I am not sure why, but my younger brother’s favorite movie is Accepted.
For those of you that haven’t seen it, the movie is about a group of kids who start a college when they can’t get into any real universities once they graduate high school.
It is actually a pretty funny movie and I have always kind of assumed that the University of Arizona started the same way. Just a bunch of kids who couldn’t get into a real school, making up classes and degrees.
Just kidding U of A.
Seeing that movie on TV got me thinking, what was the first college in the United States? And did it start with a bunch of kids who had nothing else to do?
Wonder Why Wednesday: What Was the First College in the U.S.?
According to Wikipedia, the first American college is actually a touchy subject.
Apparently there is some drama between Harvard University, University of Pennsylvania and the College of William and Mary. All three claim to be the first.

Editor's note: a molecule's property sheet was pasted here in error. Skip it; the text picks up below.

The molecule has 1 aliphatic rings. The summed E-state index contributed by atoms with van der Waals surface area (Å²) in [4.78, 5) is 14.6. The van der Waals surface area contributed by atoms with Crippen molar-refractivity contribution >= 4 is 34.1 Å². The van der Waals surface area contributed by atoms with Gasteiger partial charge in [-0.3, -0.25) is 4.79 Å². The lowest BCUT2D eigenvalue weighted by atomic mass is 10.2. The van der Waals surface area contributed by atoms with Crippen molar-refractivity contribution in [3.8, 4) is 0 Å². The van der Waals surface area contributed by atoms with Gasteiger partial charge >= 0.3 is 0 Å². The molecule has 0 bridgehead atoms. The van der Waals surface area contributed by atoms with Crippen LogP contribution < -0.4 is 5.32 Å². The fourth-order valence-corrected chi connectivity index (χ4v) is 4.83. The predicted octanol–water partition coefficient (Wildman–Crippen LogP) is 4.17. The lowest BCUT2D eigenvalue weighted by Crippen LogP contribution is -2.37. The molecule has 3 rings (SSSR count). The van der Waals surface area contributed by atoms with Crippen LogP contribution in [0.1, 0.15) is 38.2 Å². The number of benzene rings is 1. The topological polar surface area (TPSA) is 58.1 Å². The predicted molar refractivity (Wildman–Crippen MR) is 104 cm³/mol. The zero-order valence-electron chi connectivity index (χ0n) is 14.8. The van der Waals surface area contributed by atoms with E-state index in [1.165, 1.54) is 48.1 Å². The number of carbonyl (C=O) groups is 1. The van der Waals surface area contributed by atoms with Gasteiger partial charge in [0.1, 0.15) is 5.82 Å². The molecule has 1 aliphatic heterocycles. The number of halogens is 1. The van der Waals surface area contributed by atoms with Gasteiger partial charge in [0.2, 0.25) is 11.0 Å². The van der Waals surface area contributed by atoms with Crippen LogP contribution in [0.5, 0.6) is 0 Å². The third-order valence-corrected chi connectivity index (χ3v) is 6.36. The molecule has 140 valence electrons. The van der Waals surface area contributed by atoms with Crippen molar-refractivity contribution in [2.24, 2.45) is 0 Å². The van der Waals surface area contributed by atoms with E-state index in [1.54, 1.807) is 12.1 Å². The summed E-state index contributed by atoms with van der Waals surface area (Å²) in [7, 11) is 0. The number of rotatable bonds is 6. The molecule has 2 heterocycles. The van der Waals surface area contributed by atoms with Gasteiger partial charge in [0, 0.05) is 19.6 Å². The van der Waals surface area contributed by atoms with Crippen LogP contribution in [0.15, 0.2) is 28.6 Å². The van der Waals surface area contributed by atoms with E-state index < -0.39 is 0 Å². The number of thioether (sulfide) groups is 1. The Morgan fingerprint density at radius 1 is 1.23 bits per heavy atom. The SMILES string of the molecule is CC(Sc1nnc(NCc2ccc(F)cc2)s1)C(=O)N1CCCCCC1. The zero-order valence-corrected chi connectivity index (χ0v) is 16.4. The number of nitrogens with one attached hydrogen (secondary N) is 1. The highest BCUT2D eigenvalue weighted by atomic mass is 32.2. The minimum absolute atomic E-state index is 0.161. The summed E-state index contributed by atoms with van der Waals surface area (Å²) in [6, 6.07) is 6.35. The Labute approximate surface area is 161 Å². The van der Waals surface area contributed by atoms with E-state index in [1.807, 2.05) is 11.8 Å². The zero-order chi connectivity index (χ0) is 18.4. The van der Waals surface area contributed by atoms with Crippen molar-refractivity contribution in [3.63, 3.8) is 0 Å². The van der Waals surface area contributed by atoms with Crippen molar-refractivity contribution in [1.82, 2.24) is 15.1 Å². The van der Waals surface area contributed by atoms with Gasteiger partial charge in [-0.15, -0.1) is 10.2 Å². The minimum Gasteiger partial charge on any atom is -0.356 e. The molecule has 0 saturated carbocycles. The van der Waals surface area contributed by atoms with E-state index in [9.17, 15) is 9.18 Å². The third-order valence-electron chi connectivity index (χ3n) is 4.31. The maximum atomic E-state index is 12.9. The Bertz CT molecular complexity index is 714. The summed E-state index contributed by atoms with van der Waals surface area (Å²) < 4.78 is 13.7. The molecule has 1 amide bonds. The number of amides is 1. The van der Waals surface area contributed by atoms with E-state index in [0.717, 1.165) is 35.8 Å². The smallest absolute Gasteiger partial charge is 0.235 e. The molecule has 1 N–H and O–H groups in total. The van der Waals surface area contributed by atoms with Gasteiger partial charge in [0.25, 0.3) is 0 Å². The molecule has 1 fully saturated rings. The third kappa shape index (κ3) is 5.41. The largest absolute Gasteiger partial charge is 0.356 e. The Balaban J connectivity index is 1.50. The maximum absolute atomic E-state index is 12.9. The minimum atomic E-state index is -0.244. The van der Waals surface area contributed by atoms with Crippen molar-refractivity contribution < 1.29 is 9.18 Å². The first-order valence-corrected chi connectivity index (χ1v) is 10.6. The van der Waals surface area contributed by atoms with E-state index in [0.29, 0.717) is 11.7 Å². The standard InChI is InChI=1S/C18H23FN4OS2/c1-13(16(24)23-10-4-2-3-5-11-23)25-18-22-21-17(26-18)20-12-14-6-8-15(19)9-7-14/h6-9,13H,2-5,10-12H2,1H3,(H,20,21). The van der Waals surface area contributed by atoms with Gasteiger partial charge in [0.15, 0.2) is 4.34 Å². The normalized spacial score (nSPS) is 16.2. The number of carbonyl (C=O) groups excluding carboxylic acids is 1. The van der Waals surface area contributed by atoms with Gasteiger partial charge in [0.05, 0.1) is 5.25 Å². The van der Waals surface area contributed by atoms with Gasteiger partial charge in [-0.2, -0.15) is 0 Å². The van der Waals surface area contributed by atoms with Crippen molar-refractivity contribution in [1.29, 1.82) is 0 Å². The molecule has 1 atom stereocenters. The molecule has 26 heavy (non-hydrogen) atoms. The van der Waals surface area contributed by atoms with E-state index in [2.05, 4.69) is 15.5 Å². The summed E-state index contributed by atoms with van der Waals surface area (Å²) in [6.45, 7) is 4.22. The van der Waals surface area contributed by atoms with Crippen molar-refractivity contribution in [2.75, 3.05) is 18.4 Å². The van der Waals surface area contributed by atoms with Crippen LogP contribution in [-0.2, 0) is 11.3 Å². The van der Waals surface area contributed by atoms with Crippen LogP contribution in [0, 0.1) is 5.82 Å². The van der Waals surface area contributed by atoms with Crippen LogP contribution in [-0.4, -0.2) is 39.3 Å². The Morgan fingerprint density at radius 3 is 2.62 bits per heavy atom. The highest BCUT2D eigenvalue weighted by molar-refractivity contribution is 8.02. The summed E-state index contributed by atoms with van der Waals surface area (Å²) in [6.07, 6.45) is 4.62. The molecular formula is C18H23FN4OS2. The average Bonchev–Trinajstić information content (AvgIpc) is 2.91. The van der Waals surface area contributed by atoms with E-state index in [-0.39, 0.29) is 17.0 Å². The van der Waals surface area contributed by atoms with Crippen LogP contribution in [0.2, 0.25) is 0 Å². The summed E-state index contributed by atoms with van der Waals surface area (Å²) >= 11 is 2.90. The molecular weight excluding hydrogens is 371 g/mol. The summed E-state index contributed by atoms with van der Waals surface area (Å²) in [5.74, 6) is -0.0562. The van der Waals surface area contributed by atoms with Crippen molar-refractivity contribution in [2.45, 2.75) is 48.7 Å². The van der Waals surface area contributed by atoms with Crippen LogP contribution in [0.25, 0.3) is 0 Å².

Harvard, founded in 1636, claims to be “the oldest institution of higher education in the United States.”
Penn considers itself, “America’s first University” as of 1765 when its medical school was created.
William and Mary says that it is the first college to become a university when it did so in 1779.
Without going into too much detail, the debate lies with the definition and criteria used when determining what a university is. All three schools have different arguments to why their school should be considered the first.
There has got to be a way to settle this debate.
I recommend creating some type of academic decathlon like the one from the movie Billy Madison.
The three schools could pick their top students or alumni to compete in a series of academic, athletic and entertainment based challenges.
Winner gets bragging rights as the oldest US college or university or whatever they want to call themselves.
Seems fair to me. Anyone else have any ideas on how we can settle this first college debate?
Photo credit: Wikipedia